• Make payments on time. Even if you can’t pay the full amount, contact your creditor to see if you can make a partial payment. That shows them you’re trying, and it’s better to make a partial payment on time than to skip a payment altogether.
  • Check your credit report with all three reporting bureaus — Experian, Equifax and TransUnion — for errors. If you see something that doesn’t look like a purchase you made, dispute the item with the bureau and get it straightened out. You don’t want a potential finance company accessing incorrect information. You’re entitled to a free credit report every year.
  • Keep your balances on credit cards low, relative to the credit limit. Auto finance companies like to know that you don’t overspend, even if you have the ability to buy more.
  • Resist opening credit that you don’t need. Don’t succumb to all those credit card offers unless they can really help you, such as transferring a high interest balance to a card with a lower interest rate.

Preparing to apply

When you’re ready to apply for auto financing, many finance companies have calculators that allow you to prequalify and get an idea of what your terms might be without a hard hit to your credit report. But when you fill out the actual credit application, limit those to your top companies because those will result in a hard pull on your credit report, which could temporarily dip your score.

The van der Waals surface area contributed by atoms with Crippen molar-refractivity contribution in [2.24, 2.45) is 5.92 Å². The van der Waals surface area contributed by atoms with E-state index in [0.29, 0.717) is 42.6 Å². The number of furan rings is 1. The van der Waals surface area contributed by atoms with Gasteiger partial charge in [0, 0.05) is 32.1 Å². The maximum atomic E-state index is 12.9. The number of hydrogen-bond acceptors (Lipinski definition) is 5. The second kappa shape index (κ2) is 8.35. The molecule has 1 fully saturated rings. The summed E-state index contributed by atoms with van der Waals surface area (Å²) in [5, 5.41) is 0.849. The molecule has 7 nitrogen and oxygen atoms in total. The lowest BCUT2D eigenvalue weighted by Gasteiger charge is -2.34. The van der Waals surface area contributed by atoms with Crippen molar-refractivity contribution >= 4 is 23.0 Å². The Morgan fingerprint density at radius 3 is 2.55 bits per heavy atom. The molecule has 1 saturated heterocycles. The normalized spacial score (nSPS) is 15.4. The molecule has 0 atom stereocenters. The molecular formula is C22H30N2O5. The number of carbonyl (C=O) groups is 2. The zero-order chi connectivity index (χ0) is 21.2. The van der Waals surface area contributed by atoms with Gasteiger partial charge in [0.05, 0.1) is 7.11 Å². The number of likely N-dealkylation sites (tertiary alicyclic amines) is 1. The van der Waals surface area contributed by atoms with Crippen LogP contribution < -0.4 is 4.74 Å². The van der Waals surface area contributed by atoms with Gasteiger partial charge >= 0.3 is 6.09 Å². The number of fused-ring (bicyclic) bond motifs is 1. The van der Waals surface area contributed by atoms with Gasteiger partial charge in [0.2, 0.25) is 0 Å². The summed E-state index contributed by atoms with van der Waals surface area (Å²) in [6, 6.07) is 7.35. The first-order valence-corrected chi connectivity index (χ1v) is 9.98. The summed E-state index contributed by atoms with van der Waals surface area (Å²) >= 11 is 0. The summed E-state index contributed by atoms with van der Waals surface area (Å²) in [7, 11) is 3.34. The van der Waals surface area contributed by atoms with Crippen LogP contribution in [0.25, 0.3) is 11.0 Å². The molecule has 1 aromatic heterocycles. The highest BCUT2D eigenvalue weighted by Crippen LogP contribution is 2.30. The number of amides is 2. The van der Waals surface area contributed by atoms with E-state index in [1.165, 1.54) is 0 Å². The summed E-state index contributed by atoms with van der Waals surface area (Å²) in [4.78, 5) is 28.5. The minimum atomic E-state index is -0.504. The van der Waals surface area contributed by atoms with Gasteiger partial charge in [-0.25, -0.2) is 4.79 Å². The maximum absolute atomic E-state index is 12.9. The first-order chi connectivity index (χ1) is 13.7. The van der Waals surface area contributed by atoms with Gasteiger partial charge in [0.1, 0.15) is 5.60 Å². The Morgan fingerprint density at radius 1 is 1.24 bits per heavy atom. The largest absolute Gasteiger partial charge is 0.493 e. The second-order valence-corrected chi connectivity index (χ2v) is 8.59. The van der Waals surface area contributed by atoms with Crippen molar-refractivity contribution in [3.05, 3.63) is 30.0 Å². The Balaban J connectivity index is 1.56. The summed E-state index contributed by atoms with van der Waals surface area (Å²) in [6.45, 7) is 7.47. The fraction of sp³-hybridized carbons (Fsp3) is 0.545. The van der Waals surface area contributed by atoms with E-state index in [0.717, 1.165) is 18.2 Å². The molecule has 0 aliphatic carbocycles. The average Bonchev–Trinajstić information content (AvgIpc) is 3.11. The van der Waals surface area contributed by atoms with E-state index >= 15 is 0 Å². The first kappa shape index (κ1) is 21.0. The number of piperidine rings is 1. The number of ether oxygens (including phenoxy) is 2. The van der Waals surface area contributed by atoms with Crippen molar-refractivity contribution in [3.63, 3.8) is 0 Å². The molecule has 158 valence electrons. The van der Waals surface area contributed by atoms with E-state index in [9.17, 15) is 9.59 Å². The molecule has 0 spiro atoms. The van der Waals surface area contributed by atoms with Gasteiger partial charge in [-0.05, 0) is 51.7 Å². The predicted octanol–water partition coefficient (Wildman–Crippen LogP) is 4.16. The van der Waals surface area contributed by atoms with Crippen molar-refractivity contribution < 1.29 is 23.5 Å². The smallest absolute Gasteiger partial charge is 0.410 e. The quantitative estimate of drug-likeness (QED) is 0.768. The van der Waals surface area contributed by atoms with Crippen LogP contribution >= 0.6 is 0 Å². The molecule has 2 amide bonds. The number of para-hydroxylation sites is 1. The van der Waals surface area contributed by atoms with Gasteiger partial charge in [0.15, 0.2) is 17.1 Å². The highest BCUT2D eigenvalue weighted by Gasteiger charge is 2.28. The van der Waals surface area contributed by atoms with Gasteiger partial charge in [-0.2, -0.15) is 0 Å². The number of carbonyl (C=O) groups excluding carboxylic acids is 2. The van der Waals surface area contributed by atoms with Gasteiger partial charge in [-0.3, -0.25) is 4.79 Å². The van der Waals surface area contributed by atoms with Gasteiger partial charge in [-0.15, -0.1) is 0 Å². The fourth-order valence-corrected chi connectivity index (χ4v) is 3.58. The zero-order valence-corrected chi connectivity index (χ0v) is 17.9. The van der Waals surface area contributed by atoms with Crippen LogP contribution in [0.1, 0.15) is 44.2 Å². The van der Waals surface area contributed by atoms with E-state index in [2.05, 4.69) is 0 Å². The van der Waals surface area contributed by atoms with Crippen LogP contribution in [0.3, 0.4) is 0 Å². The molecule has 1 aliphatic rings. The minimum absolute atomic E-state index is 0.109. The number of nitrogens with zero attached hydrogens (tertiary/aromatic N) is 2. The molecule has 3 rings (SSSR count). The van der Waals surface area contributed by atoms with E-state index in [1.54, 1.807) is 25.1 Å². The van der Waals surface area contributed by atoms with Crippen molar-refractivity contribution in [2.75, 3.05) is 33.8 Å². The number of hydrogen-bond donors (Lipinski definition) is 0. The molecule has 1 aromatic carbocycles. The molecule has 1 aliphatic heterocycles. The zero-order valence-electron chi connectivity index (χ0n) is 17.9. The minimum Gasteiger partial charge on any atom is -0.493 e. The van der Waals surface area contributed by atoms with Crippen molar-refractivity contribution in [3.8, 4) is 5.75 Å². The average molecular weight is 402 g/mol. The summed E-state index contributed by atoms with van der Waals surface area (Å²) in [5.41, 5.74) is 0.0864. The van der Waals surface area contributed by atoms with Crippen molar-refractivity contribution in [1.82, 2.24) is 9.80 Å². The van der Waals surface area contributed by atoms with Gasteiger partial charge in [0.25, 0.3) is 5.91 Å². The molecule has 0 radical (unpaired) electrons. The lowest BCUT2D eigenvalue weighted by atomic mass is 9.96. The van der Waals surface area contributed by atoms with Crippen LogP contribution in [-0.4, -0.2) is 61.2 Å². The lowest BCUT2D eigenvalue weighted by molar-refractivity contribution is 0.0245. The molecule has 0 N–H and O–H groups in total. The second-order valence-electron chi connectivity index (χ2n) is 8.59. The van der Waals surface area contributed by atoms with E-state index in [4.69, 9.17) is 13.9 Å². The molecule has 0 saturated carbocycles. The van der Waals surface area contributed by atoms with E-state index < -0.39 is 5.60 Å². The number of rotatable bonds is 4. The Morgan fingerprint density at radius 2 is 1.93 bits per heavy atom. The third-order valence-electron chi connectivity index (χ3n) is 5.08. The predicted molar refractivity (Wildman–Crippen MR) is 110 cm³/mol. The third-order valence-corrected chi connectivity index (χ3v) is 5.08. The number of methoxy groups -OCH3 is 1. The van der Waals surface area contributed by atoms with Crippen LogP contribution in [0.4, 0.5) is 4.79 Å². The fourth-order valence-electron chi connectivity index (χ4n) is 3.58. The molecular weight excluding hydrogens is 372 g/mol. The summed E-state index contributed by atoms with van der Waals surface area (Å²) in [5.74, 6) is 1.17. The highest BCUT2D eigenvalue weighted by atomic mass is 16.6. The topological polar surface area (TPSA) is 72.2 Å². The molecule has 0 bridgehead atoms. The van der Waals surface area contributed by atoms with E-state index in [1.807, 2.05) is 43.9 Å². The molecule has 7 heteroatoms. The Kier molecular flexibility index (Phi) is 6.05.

Save for a down payment. The more you can apply in a down payment or trade in, the smaller the amount you’ll need to finance, lowering the interest you’ll pay over time. Make the length of the loan the shortest you can within the amount you can afford in a monthly payment. That will get your auto paid off sooner and again, lessen the interest you’ll end up paying.

Before you apply, unfreeze all your credit reports. (You can freeze and unfreeze your reports with all three bureaus online.) Auto finance companies probably won’t look at all of them, but they will examine at least one, and they can’t get the information they need if they’re frozen. (It’s a good practice to freeze your reports any other time because it makes it much harder for bad actors to open an account using your identity.)

After you’re approved

If you can afford it, make more than the required monthly payment — an additional principal-only payment. Not only will it help you pay back your contract sooner, it will also save you in interest.

Remember, credit isn’t a bad thing. If you manage your credit well, you’ll pay a lot less interest on auto financing and, consequently, for your next vehicle.

Still want to learn more? Check out other auto financing resources, simple interest facts and more.

Julie Powell
By Julie Powell, GM Financial

Julie Powell is a published author and former journalist. She grew up in a Chevy station wagon and has driven GM cars most of her life, including a pink Cadillac! She can’t wait for the upcoming GM EVs for her next ride. When not writing about Mode, she’s reading books on politics or watching Turner Classic Movies with her three dachshunds.